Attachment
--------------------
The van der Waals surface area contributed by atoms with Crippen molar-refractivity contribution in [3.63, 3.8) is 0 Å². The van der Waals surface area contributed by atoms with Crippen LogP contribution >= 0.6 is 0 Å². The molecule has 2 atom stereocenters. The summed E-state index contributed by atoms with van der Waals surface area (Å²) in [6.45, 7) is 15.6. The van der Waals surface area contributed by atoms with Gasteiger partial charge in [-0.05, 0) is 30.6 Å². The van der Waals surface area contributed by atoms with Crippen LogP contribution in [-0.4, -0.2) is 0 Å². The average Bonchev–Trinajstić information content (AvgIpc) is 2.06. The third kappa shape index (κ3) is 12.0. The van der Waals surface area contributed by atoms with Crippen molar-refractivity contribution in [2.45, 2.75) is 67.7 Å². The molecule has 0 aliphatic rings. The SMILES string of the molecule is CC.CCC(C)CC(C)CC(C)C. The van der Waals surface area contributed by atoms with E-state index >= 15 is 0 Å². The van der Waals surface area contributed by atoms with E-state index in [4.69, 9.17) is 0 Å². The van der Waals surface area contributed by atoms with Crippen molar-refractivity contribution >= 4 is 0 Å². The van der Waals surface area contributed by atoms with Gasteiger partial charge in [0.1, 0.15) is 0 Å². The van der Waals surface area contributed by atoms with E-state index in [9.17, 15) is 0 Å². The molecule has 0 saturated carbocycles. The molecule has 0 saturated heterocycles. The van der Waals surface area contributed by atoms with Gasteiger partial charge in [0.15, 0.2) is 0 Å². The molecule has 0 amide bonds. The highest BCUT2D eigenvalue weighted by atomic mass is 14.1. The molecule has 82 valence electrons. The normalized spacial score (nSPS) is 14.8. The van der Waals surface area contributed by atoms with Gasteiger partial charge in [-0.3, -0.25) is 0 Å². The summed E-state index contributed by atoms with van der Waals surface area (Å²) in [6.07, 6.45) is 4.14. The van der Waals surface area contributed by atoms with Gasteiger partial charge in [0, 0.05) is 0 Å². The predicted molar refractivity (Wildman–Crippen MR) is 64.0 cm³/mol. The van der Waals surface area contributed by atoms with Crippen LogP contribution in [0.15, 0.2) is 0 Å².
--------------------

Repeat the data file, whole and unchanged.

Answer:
The van der Waals surface area contributed by atoms with Crippen molar-refractivity contribution in [3.63, 3.8) is 0 Å². The van der Waals surface area contributed by atoms with Crippen LogP contribution >= 0.6 is 0 Å². The molecule has 2 atom stereocenters. The summed E-state index contributed by atoms with van der Waals surface area (Å²) in [6.45, 7) is 15.6. The van der Waals surface area contributed by atoms with Gasteiger partial charge in [-0.05, 0) is 30.6 Å². The van der Waals surface area contributed by atoms with Crippen LogP contribution in [-0.4, -0.2) is 0 Å². The average Bonchev–Trinajstić information content (AvgIpc) is 2.06. The third kappa shape index (κ3) is 12.0. The van der Waals surface area contributed by atoms with Crippen molar-refractivity contribution in [2.45, 2.75) is 67.7 Å². The molecule has 0 aliphatic rings. The SMILES string of the molecule is CC.CCC(C)CC(C)CC(C)C. The van der Waals surface area contributed by atoms with E-state index >= 15 is 0 Å². The van der Waals surface area contributed by atoms with E-state index in [4.69, 9.17) is 0 Å². The van der Waals surface area contributed by atoms with Crippen molar-refractivity contribution >= 4 is 0 Å². The van der Waals surface area contributed by atoms with Gasteiger partial charge in [0.1, 0.15) is 0 Å². The van der Waals surface area contributed by atoms with E-state index in [9.17, 15) is 0 Å². The molecule has 0 saturated carbocycles. The molecule has 0 saturated heterocycles. The van der Waals surface area contributed by atoms with Gasteiger partial charge in [0.15, 0.2) is 0 Å². The molecule has 0 amide bonds. The highest BCUT2D eigenvalue weighted by atomic mass is 14.1. The molecule has 82 valence electrons. The normalized spacial score (nSPS) is 14.8. The van der Waals surface area contributed by atoms with Gasteiger partial charge in [-0.3, -0.25) is 0 Å². The summed E-state index contributed by atoms with van der Waals surface area (Å²) in [6.07, 6.45) is 4.14. The van der Waals surface area contributed by atoms with Gasteiger partial charge in [0, 0.05) is 0 Å². The predicted molar refractivity (Wildman–Crippen MR) is 64.0 cm³/mol. The van der Waals surface area contributed by atoms with Crippen LogP contribution in [0.15, 0.2) is 0 Å².